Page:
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While Wi-Fi is sufficient for a smaller network, you may want to use Ethernet cables for your business needs instead. They are more reliable because external radio waves in the air and physical obstructions like desks and walls do not interfere with their connection as they do with Wi-Fi signal. You also gain more security, as hackers cannot easily access your network devices when they rely on wires. For your network to run smoothly, though, you need to know how to pick the right Ethernet cables. We explain which factors you should consider as you look at your options.
Know the Categories
Ethernet cables exist in several categories, with each designated with the name Cat (for category) followed by a number. Most of the time, you will see Cat 5 and Cat 6 cables, though Cat 7 cables also exist. The higher the number, the higher the bandwidth. Some categories have an additional letter after their number label. For Cat 5e cables, the “e” stands for “enhanced.” These cables are the current baseline that people use because they are affordable and achieve the acceptable 1Gbps (gigabits per second) transmission speed threshold. The letter “a” in Cat 6a and Cat 7a cables stands for “augmented” and indicates that those cables have higher speeds than their standard variants. Unless you are performing work that requires exceptional bandwidth and speed, going for middle-of-the-road cables should work fine for your business.
Think About the Jacket
The jacket protects your cables from damage, as abrasion, water, and temperature changes can diminish their ability to function. Because of this, a component of knowing how to pick the right Ethernet cables is being able to distinguish between cable jackets. Your cables should all have jackets that are flame retardant to both guard them against fires and prevent those fires from spreading in your building. There are different jacket types that are better for specific environments as well. For example, if you know that you will need to run your cable through air ducts, you should go for CMP cable jackets.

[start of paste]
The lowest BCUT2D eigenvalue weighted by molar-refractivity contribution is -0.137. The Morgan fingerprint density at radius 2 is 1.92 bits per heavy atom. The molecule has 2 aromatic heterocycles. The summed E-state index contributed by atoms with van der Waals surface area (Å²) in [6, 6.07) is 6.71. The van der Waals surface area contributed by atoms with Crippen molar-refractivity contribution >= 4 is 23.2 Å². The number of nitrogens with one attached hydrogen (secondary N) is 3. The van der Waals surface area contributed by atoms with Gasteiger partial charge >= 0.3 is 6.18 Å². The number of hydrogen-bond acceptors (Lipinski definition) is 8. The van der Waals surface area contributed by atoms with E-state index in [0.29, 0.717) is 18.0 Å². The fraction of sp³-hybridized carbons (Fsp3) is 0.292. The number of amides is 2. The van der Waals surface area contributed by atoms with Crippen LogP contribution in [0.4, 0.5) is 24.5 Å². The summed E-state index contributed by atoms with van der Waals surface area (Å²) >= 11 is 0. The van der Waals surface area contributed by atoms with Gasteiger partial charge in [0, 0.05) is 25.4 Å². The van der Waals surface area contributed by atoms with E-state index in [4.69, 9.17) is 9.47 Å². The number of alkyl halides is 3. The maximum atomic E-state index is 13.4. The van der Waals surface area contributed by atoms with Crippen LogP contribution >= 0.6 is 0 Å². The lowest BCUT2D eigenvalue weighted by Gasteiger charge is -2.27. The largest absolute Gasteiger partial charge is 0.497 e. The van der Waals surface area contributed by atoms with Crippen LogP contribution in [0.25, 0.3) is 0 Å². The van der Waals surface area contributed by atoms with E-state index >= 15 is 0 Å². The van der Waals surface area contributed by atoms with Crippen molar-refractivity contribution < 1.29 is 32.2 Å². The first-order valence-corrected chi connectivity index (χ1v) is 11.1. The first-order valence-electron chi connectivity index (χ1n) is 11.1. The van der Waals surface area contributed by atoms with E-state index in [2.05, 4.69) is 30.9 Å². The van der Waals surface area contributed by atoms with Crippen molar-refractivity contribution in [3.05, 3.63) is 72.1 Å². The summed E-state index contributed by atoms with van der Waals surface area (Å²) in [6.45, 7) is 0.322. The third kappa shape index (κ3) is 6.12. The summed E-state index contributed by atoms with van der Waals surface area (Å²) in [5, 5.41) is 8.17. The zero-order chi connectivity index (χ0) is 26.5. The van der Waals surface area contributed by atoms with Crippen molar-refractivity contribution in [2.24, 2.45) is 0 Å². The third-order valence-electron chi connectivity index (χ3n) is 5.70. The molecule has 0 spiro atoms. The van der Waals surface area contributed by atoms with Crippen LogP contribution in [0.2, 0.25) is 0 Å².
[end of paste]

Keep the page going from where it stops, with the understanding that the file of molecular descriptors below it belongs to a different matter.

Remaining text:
Look at Wire Material
Within your Ethernet cables, the wires that transfer data between devices in your network may contain various materials. You should find cables that have oxygen-free copper wires, which are composed of the purest copper you can get. This is because copper conducts signals within the wires well, but its effectiveness diminishes the more other materials are mixed with it. Since you don’t want signal loss in your cables, you should avoid copper-clad aluminum wires, as they are the least pure of the options available on the market. Through comparisons between copper-clad aluminum vs. copper wires, it is clear that the former cannot transmit electrical impulses efficiently.